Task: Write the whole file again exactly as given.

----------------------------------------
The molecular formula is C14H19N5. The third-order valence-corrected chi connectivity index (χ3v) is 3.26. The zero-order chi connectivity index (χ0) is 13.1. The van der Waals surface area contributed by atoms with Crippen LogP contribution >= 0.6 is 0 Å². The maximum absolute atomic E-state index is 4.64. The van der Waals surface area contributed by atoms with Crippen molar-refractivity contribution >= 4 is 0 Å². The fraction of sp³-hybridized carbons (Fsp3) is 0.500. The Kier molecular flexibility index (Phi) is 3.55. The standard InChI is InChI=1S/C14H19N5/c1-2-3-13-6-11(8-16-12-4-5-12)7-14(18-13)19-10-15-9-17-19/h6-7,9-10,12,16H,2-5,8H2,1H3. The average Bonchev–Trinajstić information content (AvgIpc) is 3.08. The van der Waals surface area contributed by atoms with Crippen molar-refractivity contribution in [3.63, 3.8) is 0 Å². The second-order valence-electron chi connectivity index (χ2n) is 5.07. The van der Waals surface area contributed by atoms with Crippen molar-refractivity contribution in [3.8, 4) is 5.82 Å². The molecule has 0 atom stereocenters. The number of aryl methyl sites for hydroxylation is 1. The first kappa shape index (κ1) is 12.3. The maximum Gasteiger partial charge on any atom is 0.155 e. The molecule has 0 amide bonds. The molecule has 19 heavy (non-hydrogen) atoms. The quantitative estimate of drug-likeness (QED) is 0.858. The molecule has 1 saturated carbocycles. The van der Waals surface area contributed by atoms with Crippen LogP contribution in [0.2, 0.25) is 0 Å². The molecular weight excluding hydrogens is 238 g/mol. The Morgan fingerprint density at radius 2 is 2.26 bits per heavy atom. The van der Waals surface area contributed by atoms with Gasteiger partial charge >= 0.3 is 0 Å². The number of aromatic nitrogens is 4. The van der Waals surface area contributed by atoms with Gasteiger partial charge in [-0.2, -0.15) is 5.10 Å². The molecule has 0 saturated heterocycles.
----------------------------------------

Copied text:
The molecular formula is C14H19N5. The third-order valence-corrected chi connectivity index (χ3v) is 3.26. The zero-order chi connectivity index (χ0) is 13.1. The van der Waals surface area contributed by atoms with Crippen LogP contribution >= 0.6 is 0 Å². The maximum absolute atomic E-state index is 4.64. The van der Waals surface area contributed by atoms with Crippen molar-refractivity contribution >= 4 is 0 Å². The fraction of sp³-hybridized carbons (Fsp3) is 0.500. The Kier molecular flexibility index (Phi) is 3.55. The standard InChI is InChI=1S/C14H19N5/c1-2-3-13-6-11(8-16-12-4-5-12)7-14(18-13)19-10-15-9-17-19/h6-7,9-10,12,16H,2-5,8H2,1H3. The average Bonchev–Trinajstić information content (AvgIpc) is 3.08. The van der Waals surface area contributed by atoms with Crippen molar-refractivity contribution in [3.63, 3.8) is 0 Å². The second-order valence-electron chi connectivity index (χ2n) is 5.07. The van der Waals surface area contributed by atoms with Crippen molar-refractivity contribution in [3.8, 4) is 5.82 Å². The molecule has 0 atom stereocenters. The number of aryl methyl sites for hydroxylation is 1. The first kappa shape index (κ1) is 12.3. The maximum Gasteiger partial charge on any atom is 0.155 e. The molecule has 0 amide bonds. The molecule has 19 heavy (non-hydrogen) atoms. The quantitative estimate of drug-likeness (QED) is 0.858. The molecule has 1 saturated carbocycles. The van der Waals surface area contributed by atoms with Crippen LogP contribution in [0.2, 0.25) is 0 Å². The molecular weight excluding hydrogens is 238 g/mol. The Morgan fingerprint density at radius 2 is 2.26 bits per heavy atom. The van der Waals surface area contributed by atoms with Gasteiger partial charge >= 0.3 is 0 Å². The number of aromatic nitrogens is 4. The van der Waals surface area contributed by atoms with Gasteiger partial charge in [-0.2, -0.15) is 5.10 Å². The molecule has 0 saturated heterocycles.